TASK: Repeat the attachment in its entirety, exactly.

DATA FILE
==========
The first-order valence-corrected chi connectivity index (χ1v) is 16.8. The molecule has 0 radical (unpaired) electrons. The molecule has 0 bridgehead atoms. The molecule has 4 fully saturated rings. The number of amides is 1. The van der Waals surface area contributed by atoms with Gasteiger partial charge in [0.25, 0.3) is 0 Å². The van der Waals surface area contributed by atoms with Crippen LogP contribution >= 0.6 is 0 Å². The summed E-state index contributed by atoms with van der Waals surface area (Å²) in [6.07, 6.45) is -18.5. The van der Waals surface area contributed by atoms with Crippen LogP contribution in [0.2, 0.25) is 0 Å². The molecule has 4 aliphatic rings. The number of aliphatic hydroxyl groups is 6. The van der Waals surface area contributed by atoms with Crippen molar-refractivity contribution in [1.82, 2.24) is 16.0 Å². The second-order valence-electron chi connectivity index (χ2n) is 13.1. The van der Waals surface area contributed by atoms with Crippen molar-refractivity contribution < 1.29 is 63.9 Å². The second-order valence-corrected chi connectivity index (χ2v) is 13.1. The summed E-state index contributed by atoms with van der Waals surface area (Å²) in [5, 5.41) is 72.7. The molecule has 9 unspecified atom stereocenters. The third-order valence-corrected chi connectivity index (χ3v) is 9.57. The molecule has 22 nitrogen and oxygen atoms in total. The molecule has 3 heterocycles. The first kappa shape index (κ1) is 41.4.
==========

The first-order valence-corrected chi connectivity index (χ1v) is 16.8. The molecule has 0 radical (unpaired) electrons. The molecule has 0 bridgehead atoms. The molecule has 4 fully saturated rings. The number of amides is 1. The van der Waals surface area contributed by atoms with Gasteiger partial charge in [0.25, 0.3) is 0 Å². The van der Waals surface area contributed by atoms with Crippen LogP contribution >= 0.6 is 0 Å². The summed E-state index contributed by atoms with van der Waals surface area (Å²) in [6.07, 6.45) is -18.5. The van der Waals surface area contributed by atoms with Crippen LogP contribution in [0.2, 0.25) is 0 Å². The molecule has 4 aliphatic rings. The number of aliphatic hydroxyl groups is 6. The van der Waals surface area contributed by atoms with Crippen molar-refractivity contribution in [1.82, 2.24) is 16.0 Å². The second-order valence-electron chi connectivity index (χ2n) is 13.1. The van der Waals surface area contributed by atoms with Crippen molar-refractivity contribution < 1.29 is 63.9 Å². The second-order valence-corrected chi connectivity index (χ2v) is 13.1. The summed E-state index contributed by atoms with van der Waals surface area (Å²) in [5, 5.41) is 72.7. The molecule has 9 unspecified atom stereocenters. The third-order valence-corrected chi connectivity index (χ3v) is 9.57. The molecule has 22 nitrogen and oxygen atoms in total. The molecule has 3 heterocycles. The first kappa shape index (κ1) is 41.4.